The show’s 100th episode brings the impending conflict to an explosive beginning.
For the last few months, teasers and promotional spots have hinted and promised that the 8th season of the Walking Dead would be an bloody conflict between Rick, Negan, and their respective followers. However, TWD isn’t known for keeping up with it’s own hype (see: every filler episode where nothing happened), so for many viewers, hopes were cautious. Thankfully, ‘Mercy’ delivered a great episode full of memorable moments, some creative scenes, and only a few rough areas.
Weirdly enough, for an episode about an impending war and plenty of gunfights, the tone of ‘Mercy’ was nearly optimistic. Opening with a bizarre set of scenes involving a very aged Rick, an ideal future, and a Weird Al Song, the episode played fast and loose with chronological order, giving viewers a glimpse of an apparently victorious group of good guys. However, small shots of a clearly pained rick struggling to keep his eyes open hint at something far more sinister; could this vision of the future be Rick’s last thoughts? It was almost too perfect, especially given the state of the ‘real world’ as the characters have it now.
As Rick and team prepared to fight Negan, we got to see a lot of interaction between characters with smaller roles, getting to know each other and forming bonds right before the big fight. With such a large cast, TWD did a great job of giving everyone a little screen time, while keeping the main action focused on the two men and their war. This was an episode full of optimism, even in the face of what will obviously be a bloody conflict. There were also plenty of inspirational speeches to go around, though Ezekiel stole the show for those, quoting Henry V and delivering a performance worthy of his love of theater.
There were lots of moving parts in this episode, and almost all were focused on bringing a swift, well planned attack directly to Negan’s doorstep. While Rick and group drove armored cars (with built in cover!) directly to Negan’s camp, the others eliminated his scouts and drove a herd of walkers into the complex. Everything was timed, organized, and well executed; a surprising amount of success from a show that enjoys setting a character up for a win, and then twisting it into a loss in the last minute. The heroes’ plans worked perfectly, resulting in The Saviors being beaten and trapped in their own complex. In fact, not a single main character was killed, which is surprising as the combination of TWD and war almost guaranteed a high body count. As most of last season was spent with the emotional weight and terror of Negan’s constant victories against the heroes, it was a breath of fresh air to see them so soundly defeat him.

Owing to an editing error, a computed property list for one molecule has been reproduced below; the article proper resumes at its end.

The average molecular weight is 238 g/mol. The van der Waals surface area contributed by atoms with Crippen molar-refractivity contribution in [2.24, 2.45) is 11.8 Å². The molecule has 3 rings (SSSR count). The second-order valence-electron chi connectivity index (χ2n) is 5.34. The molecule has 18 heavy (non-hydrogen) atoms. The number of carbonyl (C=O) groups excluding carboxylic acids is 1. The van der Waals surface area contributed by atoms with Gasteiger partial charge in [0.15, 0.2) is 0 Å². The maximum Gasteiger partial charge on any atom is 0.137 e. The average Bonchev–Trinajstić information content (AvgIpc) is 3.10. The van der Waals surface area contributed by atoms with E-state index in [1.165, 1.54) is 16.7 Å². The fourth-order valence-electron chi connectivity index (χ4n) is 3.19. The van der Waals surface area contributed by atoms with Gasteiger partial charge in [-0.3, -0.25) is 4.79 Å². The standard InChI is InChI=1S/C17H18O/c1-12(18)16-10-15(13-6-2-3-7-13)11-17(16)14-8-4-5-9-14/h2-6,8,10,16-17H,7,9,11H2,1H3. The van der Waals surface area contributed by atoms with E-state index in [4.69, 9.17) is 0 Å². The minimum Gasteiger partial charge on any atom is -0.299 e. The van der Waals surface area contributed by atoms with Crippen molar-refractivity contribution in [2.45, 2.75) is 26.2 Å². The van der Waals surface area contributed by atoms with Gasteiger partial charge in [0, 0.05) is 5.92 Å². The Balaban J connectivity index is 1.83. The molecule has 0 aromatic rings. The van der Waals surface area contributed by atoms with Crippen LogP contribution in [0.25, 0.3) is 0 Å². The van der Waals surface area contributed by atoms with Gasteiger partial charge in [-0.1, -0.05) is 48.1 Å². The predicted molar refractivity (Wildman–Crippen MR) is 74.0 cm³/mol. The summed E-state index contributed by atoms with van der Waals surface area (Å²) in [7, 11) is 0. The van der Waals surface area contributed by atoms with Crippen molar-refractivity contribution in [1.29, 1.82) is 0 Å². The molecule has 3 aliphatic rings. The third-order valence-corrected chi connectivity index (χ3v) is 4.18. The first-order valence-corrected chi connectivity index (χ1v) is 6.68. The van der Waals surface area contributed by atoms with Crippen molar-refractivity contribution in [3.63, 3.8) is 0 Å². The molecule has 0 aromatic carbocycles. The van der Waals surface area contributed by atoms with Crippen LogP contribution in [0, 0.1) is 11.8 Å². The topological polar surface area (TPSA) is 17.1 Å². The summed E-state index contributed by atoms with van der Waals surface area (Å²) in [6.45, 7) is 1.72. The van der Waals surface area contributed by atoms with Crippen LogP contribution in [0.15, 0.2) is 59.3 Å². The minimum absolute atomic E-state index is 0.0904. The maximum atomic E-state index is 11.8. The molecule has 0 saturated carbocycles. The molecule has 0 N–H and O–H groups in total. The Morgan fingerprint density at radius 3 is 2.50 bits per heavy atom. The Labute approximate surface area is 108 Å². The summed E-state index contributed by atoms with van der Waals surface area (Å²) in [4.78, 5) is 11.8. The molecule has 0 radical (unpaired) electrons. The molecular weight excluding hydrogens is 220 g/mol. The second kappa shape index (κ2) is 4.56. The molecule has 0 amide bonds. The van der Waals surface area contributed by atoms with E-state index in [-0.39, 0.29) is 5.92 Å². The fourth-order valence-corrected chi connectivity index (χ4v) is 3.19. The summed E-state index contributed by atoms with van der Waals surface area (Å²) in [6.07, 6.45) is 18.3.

If the rest of season 8 can keep up with the quality of this episode, we may be seeing TWD in it’s best form; moving quickly enough to feel a natural progression, but still delivering a gut-punch of emotion when needed. As someone who has watched since episode one (after following the comics for years) it’s good to see the show hitting high marks. For the Walking Dead, All Out War might be their all out best yet.
The best part: The episode had a good number of highlights, but Rick ending his count early and opening fire onto Negan and his cronies was by far the funniest. Though Gregory getting shoved down some stairs was a close runner up. Third place goes to Daryl, who has apparently honed his ninja skills to the point where he can kill one of Negan’s scouts and steal the man’s cigarette at the same time.
The worst part: I realize that Father Gabriel and Negan ending up trapped together will give the writers a chance to explore more of what makes the bat-wielding maniac into a monster, but how it got there was pants-on-head stupid. First off, after witnessing Gregory buckle to Negan and threaten his ‘town’, even the nicest of Rick’s team would have thought twice about trying to save him, especially if it meant diving into a massive herd of undead. Second, if you absolutely HAD to save him, why get out of the car? Gabriel had a perfectly good, armored vehicle that he completely abandoned (and left the keys in). Why not just drive to Gregory, or better yet, tell him to run to you? This was the only bad writing in an otherwise great episode.
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